28 April 2011

Bank holiday heat wave results in higher instances of data loss, reports Kroll Ontrack

The Easter bank holiday heat wave meant all over the country we were dusting off our BBQs and getting our summer wardrobes out of hibernation early. However, the heat can be bad news for data. Kroll Ontrack, the leading provider of data recovery, information management and legal technology products and services, saw a surge in demand for data recovery services for data loss caused by a combination of the unusual heat and a shortage of IT resources due to staff taking holidays. The warmest Easter since 1960* meant increased data loss incidents for organisations and consumers alike.

Robert Winter, chief engineer, Kroll Ontrack UK, explains that data loss during heat waves can be attributed to a variety of factors:

  • With millions of Brits taking advantage of the double bank holiday, understaffedand stretched ITresources increases the likelihood of data loss from all types of systems, including portable devices, servers and cloud storage, due to human error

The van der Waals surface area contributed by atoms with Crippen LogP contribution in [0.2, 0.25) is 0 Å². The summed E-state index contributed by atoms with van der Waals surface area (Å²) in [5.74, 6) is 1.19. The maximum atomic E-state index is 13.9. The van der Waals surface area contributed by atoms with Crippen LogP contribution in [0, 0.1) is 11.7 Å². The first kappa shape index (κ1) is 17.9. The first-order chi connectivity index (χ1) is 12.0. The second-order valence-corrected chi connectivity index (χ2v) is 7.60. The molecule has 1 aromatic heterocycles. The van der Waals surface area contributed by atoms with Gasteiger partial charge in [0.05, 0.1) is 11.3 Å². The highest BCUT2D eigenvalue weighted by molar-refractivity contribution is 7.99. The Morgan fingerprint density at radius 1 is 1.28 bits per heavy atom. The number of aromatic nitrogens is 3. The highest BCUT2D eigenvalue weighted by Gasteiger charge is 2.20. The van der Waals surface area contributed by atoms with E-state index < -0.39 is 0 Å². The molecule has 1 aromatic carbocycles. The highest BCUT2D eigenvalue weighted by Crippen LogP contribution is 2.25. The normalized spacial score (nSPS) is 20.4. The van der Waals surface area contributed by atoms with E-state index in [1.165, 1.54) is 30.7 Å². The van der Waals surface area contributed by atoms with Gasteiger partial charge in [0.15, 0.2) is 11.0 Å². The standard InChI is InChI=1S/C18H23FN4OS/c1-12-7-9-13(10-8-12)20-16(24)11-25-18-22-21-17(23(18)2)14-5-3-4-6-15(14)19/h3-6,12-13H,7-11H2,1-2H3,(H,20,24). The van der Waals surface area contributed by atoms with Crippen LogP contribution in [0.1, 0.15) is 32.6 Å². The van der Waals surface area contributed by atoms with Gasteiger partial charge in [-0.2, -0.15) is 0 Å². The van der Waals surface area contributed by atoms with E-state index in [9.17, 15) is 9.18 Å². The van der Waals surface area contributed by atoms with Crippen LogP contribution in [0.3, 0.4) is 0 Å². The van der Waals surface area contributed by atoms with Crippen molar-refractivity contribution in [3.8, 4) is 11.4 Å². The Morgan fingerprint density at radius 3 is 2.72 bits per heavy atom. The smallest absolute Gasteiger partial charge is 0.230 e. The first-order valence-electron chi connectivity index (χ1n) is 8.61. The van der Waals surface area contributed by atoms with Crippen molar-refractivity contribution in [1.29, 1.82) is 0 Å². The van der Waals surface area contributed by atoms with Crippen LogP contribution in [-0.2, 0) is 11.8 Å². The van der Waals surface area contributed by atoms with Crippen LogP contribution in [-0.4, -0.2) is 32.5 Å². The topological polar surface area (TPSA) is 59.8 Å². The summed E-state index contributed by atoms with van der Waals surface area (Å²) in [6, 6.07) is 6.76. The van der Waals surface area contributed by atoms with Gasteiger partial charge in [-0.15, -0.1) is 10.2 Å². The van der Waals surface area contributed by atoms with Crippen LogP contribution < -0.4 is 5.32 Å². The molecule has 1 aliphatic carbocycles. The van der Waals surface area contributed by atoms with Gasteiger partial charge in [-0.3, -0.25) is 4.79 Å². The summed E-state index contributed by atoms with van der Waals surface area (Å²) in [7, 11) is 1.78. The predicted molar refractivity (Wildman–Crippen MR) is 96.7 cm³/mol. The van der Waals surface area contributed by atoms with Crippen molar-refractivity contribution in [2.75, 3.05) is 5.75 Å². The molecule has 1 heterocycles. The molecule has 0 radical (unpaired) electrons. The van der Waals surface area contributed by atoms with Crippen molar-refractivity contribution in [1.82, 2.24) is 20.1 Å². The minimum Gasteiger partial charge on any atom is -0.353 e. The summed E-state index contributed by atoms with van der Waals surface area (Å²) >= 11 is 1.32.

• Compounding this is the shortage of skilled IT staff at work who can assist when data is lost.  Often attempts at recovering data cause substantial additional damage, sometimes leaving it irrecoverable
  • Leaving your laptop, tablet or mobile in direct sunlight for long periods of time can compromise performance as elevated temperatures can contribute to hard drive failures
  • Here in the UK, the use of air conditioning is also not as prevalent as in the US, making it more challenging to maintain the cool environment required for electronic equipment

 

“While data loss can happen at any time, the types of recoveries we see in hot weather and holidays is often reflective of these circumstances” said Phil Bridge, managing director, Kroll Ontrack UK. He continued, “However, regardless of the cause of data loss, as always we recommend you don’t touch the damaged system and discuss the problem with an expert. We regularly see additional damage to the data caused by ill-fated attempts at recovery.”

*Source Daily Telegraph